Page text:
Coleman’s obsessive proclivities are represented by the drawing Sweet Talking Guy (1991). The triptych depicting Dan Rather in front of dancers from the television program Soul Train mimics the activity of a dot matrix printer. These drawings serve as a counterpoint to the digital drawings of Matthew Clifford, a Band of Artists collaborator who uses, rather than imitates, a computer as a tool to record thousands of repeated gestures that build up into abstract compositions of squares and circles.
Both Clifford and Band of Artists performer Jessica Kroboth have collaborated with Powell and the Band of Artist performers on videos that illustrate their personal narratives. Boarding School Twitch (2014) shows performers reacting to a story from Clifford’s childhood in which his undiagnosed motor tics incite a classroom confrontation with a substitute teacher. Kroboth’s Just a Little (2014) combines digital animation, performance documentation, and her narration to depict the inner monologue of an alcoholic attempting to justify taking a drink.
Also included are five colored pencil drawings by the late Stamford, N.Y. resident James Mould (1955 – 2013), a self-taught artist whom Powell encountered through Mould’s instructor Nat Thomas of the Catskill Mountain Artisans Guild. Mould’s Autism manifested, in part, through the repeated rendering of a kind of “tree of life,” a form more evocative of an organic nervous system than a traditional landscape motif.
The show also features several documentaries on subjects with neurological disorders. Eran Preis, professor and director of the graduate program at Temple University’s Department of Film and Media Arts, presents Jonathan’s Return (2012), which examines the experience of a man diagnosed with schizophrenia as a young adult as he migrates between various institutional and national contexts: growing up as a teenager in the United States; serving in the Israeli Army; and returning to the U.S. to secure treatment.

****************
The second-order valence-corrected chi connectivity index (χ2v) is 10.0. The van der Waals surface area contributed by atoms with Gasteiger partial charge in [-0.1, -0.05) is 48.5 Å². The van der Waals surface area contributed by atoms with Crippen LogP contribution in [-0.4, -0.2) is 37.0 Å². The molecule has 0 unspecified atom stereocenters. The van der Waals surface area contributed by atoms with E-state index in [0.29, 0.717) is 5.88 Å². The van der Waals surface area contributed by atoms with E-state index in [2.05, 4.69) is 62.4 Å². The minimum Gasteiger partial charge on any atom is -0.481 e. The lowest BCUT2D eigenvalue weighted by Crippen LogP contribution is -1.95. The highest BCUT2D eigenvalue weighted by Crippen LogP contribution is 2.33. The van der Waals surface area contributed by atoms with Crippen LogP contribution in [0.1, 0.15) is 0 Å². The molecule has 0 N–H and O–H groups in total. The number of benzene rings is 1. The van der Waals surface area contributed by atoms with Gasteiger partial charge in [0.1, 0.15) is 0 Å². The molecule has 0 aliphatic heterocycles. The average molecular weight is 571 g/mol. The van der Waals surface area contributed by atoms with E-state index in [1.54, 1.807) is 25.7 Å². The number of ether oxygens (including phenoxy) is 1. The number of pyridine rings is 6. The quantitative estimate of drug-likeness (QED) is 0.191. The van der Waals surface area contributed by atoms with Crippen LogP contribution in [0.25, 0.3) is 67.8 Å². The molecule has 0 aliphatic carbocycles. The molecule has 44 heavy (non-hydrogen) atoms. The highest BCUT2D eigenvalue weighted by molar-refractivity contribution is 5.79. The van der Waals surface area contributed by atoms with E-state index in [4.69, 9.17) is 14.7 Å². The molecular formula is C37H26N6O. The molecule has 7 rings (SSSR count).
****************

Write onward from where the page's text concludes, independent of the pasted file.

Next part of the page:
Additional documentaries by Powell’s communication students Joey Abrams ’17, Renee Platz ’13, Chris Sarachilli ’14, and Katie Waters ’14 detail struggles with addiction, paranoid schizophrenia, OCD, and general anxiety disorder. Another of Powell’s students, Brad Christenson, is represented by Hope: A Documentary About Alzheimer’s and Art as Therapy (2012), which tells the story of Dr. G. and how he reinvented himself from neuroradiologist to artist after his diagnosis with Alzheimer’s. Several of Garfinkle’s collages are displayed in the gallery. Other students contributing video pieces to the exhibition include Lee Clawson, Kyle Dixon’16, and Allee Garry ’14.
The exhibition is co-curated by Powell and Matthew Borgen, exhibition coordinator, ARC exhibition program at Arcadia.
More information about Band of Artists can be found at bandofartists.org.
This exhibition was made possible by a donation to the Gateway Society by Theresa and John Rollins. For more information about the exhibition, contact the ARC Exhibition Program (215-572-2629).
- Monday – Friday: 7 to 1 a.m.
- Saturday and Sunday: 10 to 1 a.m.